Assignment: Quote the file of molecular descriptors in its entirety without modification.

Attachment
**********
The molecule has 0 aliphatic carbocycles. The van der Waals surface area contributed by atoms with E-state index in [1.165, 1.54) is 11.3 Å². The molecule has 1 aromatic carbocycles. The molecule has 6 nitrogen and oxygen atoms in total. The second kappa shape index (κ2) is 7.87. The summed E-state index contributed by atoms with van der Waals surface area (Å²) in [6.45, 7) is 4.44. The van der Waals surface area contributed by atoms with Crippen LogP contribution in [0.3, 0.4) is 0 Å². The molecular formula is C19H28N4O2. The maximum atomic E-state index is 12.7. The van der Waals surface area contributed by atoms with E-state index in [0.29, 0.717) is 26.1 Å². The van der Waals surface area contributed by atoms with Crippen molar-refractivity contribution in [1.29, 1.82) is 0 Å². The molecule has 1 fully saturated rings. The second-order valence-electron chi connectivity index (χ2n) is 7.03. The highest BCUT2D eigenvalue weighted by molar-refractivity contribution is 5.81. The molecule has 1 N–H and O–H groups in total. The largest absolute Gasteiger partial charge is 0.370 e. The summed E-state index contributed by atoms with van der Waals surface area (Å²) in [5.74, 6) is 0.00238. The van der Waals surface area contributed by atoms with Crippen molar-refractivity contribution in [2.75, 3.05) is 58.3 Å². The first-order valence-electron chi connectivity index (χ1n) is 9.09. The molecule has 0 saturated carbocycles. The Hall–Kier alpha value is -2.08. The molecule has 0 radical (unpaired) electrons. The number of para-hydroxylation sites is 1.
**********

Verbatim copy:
The molecule has 0 aliphatic carbocycles. The van der Waals surface area contributed by atoms with E-state index in [1.165, 1.54) is 11.3 Å². The molecule has 1 aromatic carbocycles. The molecule has 6 nitrogen and oxygen atoms in total. The second kappa shape index (κ2) is 7.87. The summed E-state index contributed by atoms with van der Waals surface area (Å²) in [6.45, 7) is 4.44. The van der Waals surface area contributed by atoms with Crippen LogP contribution in [0.3, 0.4) is 0 Å². The molecular formula is C19H28N4O2. The maximum atomic E-state index is 12.7. The van der Waals surface area contributed by atoms with E-state index in [0.29, 0.717) is 26.1 Å². The van der Waals surface area contributed by atoms with Crippen molar-refractivity contribution in [1.29, 1.82) is 0 Å². The molecule has 1 fully saturated rings. The second-order valence-electron chi connectivity index (χ2n) is 7.03. The highest BCUT2D eigenvalue weighted by molar-refractivity contribution is 5.81. The molecule has 1 N–H and O–H groups in total. The largest absolute Gasteiger partial charge is 0.370 e. The summed E-state index contributed by atoms with van der Waals surface area (Å²) in [5.74, 6) is 0.00238. The van der Waals surface area contributed by atoms with Crippen molar-refractivity contribution in [2.75, 3.05) is 58.3 Å². The first-order valence-electron chi connectivity index (χ1n) is 9.09. The molecule has 0 saturated carbocycles. The Hall–Kier alpha value is -2.08. The molecule has 0 radical (unpaired) electrons. The number of para-hydroxylation sites is 1.